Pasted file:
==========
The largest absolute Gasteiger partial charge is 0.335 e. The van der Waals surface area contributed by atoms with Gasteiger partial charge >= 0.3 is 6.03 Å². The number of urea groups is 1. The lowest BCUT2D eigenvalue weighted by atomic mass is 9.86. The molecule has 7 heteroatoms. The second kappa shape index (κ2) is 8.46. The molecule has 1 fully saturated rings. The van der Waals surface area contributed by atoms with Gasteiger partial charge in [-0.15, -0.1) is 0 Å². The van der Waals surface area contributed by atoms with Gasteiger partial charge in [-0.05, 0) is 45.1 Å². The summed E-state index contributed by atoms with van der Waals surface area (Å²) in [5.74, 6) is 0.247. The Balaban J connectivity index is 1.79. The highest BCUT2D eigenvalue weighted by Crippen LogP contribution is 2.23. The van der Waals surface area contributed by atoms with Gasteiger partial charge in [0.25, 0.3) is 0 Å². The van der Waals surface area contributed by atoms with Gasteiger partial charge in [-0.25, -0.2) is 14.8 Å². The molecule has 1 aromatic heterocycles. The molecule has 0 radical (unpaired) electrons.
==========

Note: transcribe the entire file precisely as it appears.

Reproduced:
The largest absolute Gasteiger partial charge is 0.335 e. The van der Waals surface area contributed by atoms with Gasteiger partial charge >= 0.3 is 6.03 Å². The number of urea groups is 1. The lowest BCUT2D eigenvalue weighted by atomic mass is 9.86. The molecule has 7 heteroatoms. The second kappa shape index (κ2) is 8.46. The molecule has 1 fully saturated rings. The van der Waals surface area contributed by atoms with Gasteiger partial charge in [-0.15, -0.1) is 0 Å². The van der Waals surface area contributed by atoms with Gasteiger partial charge in [-0.05, 0) is 45.1 Å². The summed E-state index contributed by atoms with van der Waals surface area (Å²) in [5.74, 6) is 0.247. The Balaban J connectivity index is 1.79. The highest BCUT2D eigenvalue weighted by Crippen LogP contribution is 2.23. The van der Waals surface area contributed by atoms with Gasteiger partial charge in [0.25, 0.3) is 0 Å². The van der Waals surface area contributed by atoms with Gasteiger partial charge in [-0.25, -0.2) is 14.8 Å². The molecule has 1 aromatic heterocycles. The molecule has 0 radical (unpaired) electrons.